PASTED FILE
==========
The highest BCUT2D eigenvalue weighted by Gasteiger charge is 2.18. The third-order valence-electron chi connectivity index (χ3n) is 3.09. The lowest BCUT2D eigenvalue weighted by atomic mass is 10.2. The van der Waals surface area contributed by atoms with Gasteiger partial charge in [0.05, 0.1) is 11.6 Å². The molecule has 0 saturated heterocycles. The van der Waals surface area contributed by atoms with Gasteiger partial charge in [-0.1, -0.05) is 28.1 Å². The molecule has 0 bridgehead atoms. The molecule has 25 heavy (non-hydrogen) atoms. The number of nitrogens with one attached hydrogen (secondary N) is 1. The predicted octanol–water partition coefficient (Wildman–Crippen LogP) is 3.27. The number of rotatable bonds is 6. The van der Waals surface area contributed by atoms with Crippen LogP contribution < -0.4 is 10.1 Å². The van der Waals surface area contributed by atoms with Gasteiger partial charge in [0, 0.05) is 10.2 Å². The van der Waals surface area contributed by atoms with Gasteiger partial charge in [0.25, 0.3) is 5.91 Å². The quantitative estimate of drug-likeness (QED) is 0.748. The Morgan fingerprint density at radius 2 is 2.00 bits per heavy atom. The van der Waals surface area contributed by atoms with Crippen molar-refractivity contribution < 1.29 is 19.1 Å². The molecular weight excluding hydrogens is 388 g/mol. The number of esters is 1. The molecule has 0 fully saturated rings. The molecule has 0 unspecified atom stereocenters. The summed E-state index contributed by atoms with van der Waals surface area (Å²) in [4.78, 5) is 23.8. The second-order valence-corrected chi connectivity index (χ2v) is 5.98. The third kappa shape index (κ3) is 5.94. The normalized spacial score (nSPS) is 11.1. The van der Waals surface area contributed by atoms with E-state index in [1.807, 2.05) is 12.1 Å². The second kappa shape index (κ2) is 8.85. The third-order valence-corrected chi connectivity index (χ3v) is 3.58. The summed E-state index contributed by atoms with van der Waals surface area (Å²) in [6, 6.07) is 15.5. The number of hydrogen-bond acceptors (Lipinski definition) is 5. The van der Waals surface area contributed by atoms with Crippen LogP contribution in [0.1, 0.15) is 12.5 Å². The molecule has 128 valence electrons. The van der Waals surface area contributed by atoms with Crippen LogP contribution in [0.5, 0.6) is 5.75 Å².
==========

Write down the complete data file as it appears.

The highest BCUT2D eigenvalue weighted by Gasteiger charge is 2.18. The third-order valence-electron chi connectivity index (χ3n) is 3.09. The lowest BCUT2D eigenvalue weighted by atomic mass is 10.2. The van der Waals surface area contributed by atoms with Gasteiger partial charge in [0.05, 0.1) is 11.6 Å². The molecule has 0 saturated heterocycles. The van der Waals surface area contributed by atoms with Gasteiger partial charge in [-0.1, -0.05) is 28.1 Å². The molecule has 0 bridgehead atoms. The molecule has 25 heavy (non-hydrogen) atoms. The number of nitrogens with one attached hydrogen (secondary N) is 1. The predicted octanol–water partition coefficient (Wildman–Crippen LogP) is 3.27. The number of rotatable bonds is 6. The van der Waals surface area contributed by atoms with Crippen LogP contribution < -0.4 is 10.1 Å². The van der Waals surface area contributed by atoms with Gasteiger partial charge in [0, 0.05) is 10.2 Å². The van der Waals surface area contributed by atoms with Gasteiger partial charge in [0.25, 0.3) is 5.91 Å². The quantitative estimate of drug-likeness (QED) is 0.748. The Morgan fingerprint density at radius 2 is 2.00 bits per heavy atom. The van der Waals surface area contributed by atoms with Crippen molar-refractivity contribution < 1.29 is 19.1 Å². The molecular weight excluding hydrogens is 388 g/mol. The number of esters is 1. The molecule has 0 fully saturated rings. The molecule has 0 unspecified atom stereocenters. The summed E-state index contributed by atoms with van der Waals surface area (Å²) in [4.78, 5) is 23.8. The second-order valence-corrected chi connectivity index (χ2v) is 5.98. The third kappa shape index (κ3) is 5.94. The normalized spacial score (nSPS) is 11.1. The van der Waals surface area contributed by atoms with E-state index in [1.807, 2.05) is 12.1 Å². The second kappa shape index (κ2) is 8.85. The third-order valence-corrected chi connectivity index (χ3v) is 3.58. The summed E-state index contributed by atoms with van der Waals surface area (Å²) in [6, 6.07) is 15.5. The number of hydrogen-bond acceptors (Lipinski definition) is 5. The van der Waals surface area contributed by atoms with Crippen LogP contribution in [0.1, 0.15) is 12.5 Å². The molecule has 128 valence electrons. The van der Waals surface area contributed by atoms with Crippen LogP contribution in [0.5, 0.6) is 5.75 Å².